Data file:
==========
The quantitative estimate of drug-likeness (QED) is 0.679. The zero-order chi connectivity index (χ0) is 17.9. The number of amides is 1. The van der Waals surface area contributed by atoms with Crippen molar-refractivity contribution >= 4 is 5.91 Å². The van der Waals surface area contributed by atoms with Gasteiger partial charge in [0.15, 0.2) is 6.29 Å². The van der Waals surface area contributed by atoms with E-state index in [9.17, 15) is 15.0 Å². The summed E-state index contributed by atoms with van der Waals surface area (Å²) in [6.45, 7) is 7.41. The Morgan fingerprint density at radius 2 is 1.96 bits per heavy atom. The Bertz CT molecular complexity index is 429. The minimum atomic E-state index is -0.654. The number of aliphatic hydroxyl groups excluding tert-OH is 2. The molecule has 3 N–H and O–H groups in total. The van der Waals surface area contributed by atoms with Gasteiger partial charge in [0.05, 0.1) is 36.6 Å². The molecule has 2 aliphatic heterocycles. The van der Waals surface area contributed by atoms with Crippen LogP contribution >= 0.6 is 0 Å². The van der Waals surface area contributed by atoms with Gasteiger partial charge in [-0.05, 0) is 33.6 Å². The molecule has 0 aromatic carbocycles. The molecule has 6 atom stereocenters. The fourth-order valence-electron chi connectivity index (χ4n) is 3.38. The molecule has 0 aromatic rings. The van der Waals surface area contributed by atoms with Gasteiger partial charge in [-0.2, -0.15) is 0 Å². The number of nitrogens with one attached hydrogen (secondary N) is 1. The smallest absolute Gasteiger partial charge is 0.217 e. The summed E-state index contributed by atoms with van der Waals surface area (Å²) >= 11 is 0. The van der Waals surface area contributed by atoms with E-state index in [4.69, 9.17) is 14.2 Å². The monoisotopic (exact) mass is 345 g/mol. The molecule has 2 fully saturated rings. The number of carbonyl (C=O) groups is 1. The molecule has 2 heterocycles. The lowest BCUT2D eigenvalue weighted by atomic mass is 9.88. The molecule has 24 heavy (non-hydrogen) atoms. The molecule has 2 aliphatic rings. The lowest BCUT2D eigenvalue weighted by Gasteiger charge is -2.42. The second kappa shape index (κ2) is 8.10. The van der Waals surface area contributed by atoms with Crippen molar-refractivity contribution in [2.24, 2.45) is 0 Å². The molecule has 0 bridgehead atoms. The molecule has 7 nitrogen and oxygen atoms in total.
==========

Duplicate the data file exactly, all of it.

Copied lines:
The quantitative estimate of drug-likeness (QED) is 0.679. The zero-order chi connectivity index (χ0) is 17.9. The number of amides is 1. The van der Waals surface area contributed by atoms with Crippen molar-refractivity contribution >= 4 is 5.91 Å². The van der Waals surface area contributed by atoms with Gasteiger partial charge in [0.15, 0.2) is 6.29 Å². The van der Waals surface area contributed by atoms with E-state index in [9.17, 15) is 15.0 Å². The summed E-state index contributed by atoms with van der Waals surface area (Å²) in [6.45, 7) is 7.41. The Morgan fingerprint density at radius 2 is 1.96 bits per heavy atom. The Bertz CT molecular complexity index is 429. The minimum atomic E-state index is -0.654. The number of aliphatic hydroxyl groups excluding tert-OH is 2. The molecule has 3 N–H and O–H groups in total. The van der Waals surface area contributed by atoms with Gasteiger partial charge in [0.05, 0.1) is 36.6 Å². The molecule has 2 aliphatic heterocycles. The van der Waals surface area contributed by atoms with Crippen LogP contribution >= 0.6 is 0 Å². The van der Waals surface area contributed by atoms with Gasteiger partial charge in [-0.05, 0) is 33.6 Å². The molecule has 0 aromatic carbocycles. The molecule has 6 atom stereocenters. The fourth-order valence-electron chi connectivity index (χ4n) is 3.38. The molecule has 0 aromatic rings. The van der Waals surface area contributed by atoms with Gasteiger partial charge in [-0.2, -0.15) is 0 Å². The number of nitrogens with one attached hydrogen (secondary N) is 1. The smallest absolute Gasteiger partial charge is 0.217 e. The summed E-state index contributed by atoms with van der Waals surface area (Å²) >= 11 is 0. The van der Waals surface area contributed by atoms with E-state index in [4.69, 9.17) is 14.2 Å². The monoisotopic (exact) mass is 345 g/mol. The molecule has 2 fully saturated rings. The number of carbonyl (C=O) groups is 1. The molecule has 2 heterocycles. The lowest BCUT2D eigenvalue weighted by atomic mass is 9.88. The molecule has 24 heavy (non-hydrogen) atoms. The molecule has 2 aliphatic rings. The lowest BCUT2D eigenvalue weighted by Gasteiger charge is -2.42. The second kappa shape index (κ2) is 8.10. The van der Waals surface area contributed by atoms with Crippen molar-refractivity contribution in [2.24, 2.45) is 0 Å². The molecule has 0 bridgehead atoms. The molecule has 7 nitrogen and oxygen atoms in total.